Ron:  What galleries were you involved with?

Jay:  I started the City Gallery with Red (Grooms) and was also one of the founders of the Phoenix Gallery.

Ron:  Was there a committee that formed to judge members and shows?

Jay:  Yes, but it changed.  We tried to get Oldenburg in to the Phoenix, but he was rejected by one of the panels. I decided to quit the gallery after that. ( I think it still exists. It was the longest lasting.)

Ron:  Could you talk more about Madame Blavatsky?

Jay:  Blavatsky’s concepts dealt with the Platonic concepts and a theology. This was very much in the air.  She was the main teacher of the 20th century. She taught that Platonic philosophy dealt with everything.  Artists understood that.

But then the designers brought in the Aristotelian and the Materialist. The designers understood the geometry but not the theology. They wanted an Aristotelian art.

This was what Hitler’s museum people wanted. They thought Jewish art was too abstract. My art was coming from theology and hermeneutics.

I’m writing a book called The Genesis of Western Alienation.”  I want to show how in Eastern religion children are born spiritually pure. The  Christian religion teaches that children are born bad, original sin.

Ron:  So what kind of things were you thinking about and putting into your paintings?

Jay:   I was coping with cognition; I don’t like cognition.

Ron:  The still life painting in the Grey Gallery exhibition Pot of Flowers, can you talk about what your were painting at that time?

Jay:  I’ve always painted still life and figurative. So at that time I got into something in Puerto Rico and they gave me a show at their brand new museum and they had me on TV. They made a big deal out of it. So all the Puerto Rican artists were picketing, as well they should.  Sheila and I just went down there instead of going to Provincetown. We had a friend who had a house in old San Juan. I became a star in  Puerto-Rico. Have you ever been to Puerto-Rico?

Ron:  No, I’ve never been there.

Jay:  It went very well. I had a great time.

Ron:  Do you know if the painting in the Inventing Downtown exhibition was in that show?

Jay:  Yes, it was.

Ron: It seems you were in the international scene at that time.

Jay:  Well, I guess all of a sudden I was. I told an older artist, ( I won’t mention his name.) about my experience there, and then he and his wife went the next summer to try to get something set up. I don’t know if it happened. It was very funny.

Ron: American artists at that time, I don’t think they were getting a lot of opportunities to  show overseas, were they?

Jay:  There were no Americans there at that time. So it was before that time.

Ron: Did the museum in Puerto Rico buy a painting also?

Jay:  Yes, they bought two paintings. Not only that, they asked me to teach there.  And I told them I don’t want to teach; I wanted to work. You know in the old days if you taught you were a bad guy. Nobody taught. But there they wanted me to teach and to open up a gallery.

Ron:  One thing that for me stood out about Inventing Downtown is that it was all about the artists: that was the art scene. You didn’t have many curators.

Jay:  There were no curators, no art historians. And many artists had not really gone to college. They went to art schools or apprenticeships. GI or whatever. It wasn’t Paris. There, in Paris, there were only GI’s.

Ron:  When I was at the opening of Inventing Downtown, I thought this might be the way an art world would look if artists took it back.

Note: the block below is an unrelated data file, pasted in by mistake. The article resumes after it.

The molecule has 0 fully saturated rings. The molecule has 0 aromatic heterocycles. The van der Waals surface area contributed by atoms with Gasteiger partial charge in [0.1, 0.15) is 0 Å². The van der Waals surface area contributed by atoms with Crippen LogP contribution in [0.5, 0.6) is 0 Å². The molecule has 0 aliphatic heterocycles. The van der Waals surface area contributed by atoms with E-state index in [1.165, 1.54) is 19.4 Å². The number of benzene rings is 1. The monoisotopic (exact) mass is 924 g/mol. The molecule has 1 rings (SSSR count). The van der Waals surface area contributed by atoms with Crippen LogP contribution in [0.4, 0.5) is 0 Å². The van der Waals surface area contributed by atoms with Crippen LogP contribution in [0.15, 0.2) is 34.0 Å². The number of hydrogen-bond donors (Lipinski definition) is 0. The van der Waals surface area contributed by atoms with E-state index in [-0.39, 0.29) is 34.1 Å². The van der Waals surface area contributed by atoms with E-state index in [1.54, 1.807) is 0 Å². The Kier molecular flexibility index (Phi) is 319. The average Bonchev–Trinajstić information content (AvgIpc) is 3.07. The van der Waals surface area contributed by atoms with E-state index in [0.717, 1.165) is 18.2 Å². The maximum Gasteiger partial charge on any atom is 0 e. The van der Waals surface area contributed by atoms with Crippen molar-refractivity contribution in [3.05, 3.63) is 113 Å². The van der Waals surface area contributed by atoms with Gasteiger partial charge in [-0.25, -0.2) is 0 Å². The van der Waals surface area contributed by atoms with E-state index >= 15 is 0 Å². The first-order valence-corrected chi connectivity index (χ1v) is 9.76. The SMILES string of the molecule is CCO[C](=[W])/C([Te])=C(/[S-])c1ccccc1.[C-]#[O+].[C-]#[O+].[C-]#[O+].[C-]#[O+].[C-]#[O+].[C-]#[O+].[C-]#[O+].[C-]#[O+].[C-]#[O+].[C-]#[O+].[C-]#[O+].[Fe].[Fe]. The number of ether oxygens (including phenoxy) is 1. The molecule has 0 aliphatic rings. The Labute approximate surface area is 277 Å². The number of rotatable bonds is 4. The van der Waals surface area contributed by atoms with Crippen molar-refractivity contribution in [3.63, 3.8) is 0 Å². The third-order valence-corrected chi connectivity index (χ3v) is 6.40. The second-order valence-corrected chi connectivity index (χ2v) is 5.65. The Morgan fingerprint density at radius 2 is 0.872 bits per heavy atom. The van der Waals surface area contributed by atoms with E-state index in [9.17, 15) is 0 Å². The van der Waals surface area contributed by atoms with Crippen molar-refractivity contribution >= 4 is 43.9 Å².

Jay:  Yes, what happened is it went into commercialism and then we end with floating cows.

Ron:  Now, Wall Street is involved.

Jay:  Yes, now that’s only what is going on. They don’t want art. It’s not art; it’s anti-art.

Ron:  I wanted to ask you: did you study with Hans Hoffmann at all?

Jay:   Yes, I did.

Ron:  As I understand it Hofmann’s concept of push-pull, where a still life or landscape would be looked at in terms of its abstract color and form relationships, I think that must have been a very innovative way of thinking at that time, no?

Jay:  Well, you know I’ve always been involved with physics. You see that was when art, and physics and meta-physics and everything were combined. It was so Eastern. You see in the 60’s how it turned Western and it becomes linear and Aristotelian. That’s what happened. We came into the Aristotelian age, and that’s what we’re ending up with.

Ron:  That’s materialism, the obsession with materialism.

Jay:  Yes,

Ron:   Can you talk a bit about Provincetown?

Jay: Yes, that was wild.  It was like an artists’ village.  It was a little like when I was in Paris. Montparnasse and like that. There you had an apprenticeship. There was no school.  I had a table at the Norte Cafe in Montparnasse and there was this one guy named McIntyre. He was seventy-five and I was 18. He was the head of the philosophy department at Berkeley. He was on leave, on sabbatical; it was his last year. There were other guys. One was a physicist. Art historians. One from Australia who was a way out guy.  So it was like a seminar.  But the physicist knew Brancusi and would visit him.  For a short while I lived across the street from Brancusi.

Ron:  There are a lot of events going on along with Inventing Downtown. Oldenburg and Bob Whitman are speaking.

Jay:  I didn’t get to that, but I’m speaking this coming week at Mimi’s museum.

Ron:  Good, I’ll come to that.

Jay:  It’s something about Provincetown.

One response to “Interviews: Edleheit & Milder”

  1. full of insight and sight-in.

    i,m feeling voidish !? : maybe, free floating anxiety will make a come back? pronounced :(FFAFF)…at least its free and retro; …also theres alot of ancient copies of RD Laing abandoned on ny stoops……..just a guess as to what might happen

    picaba great + grey show interviews excellent !.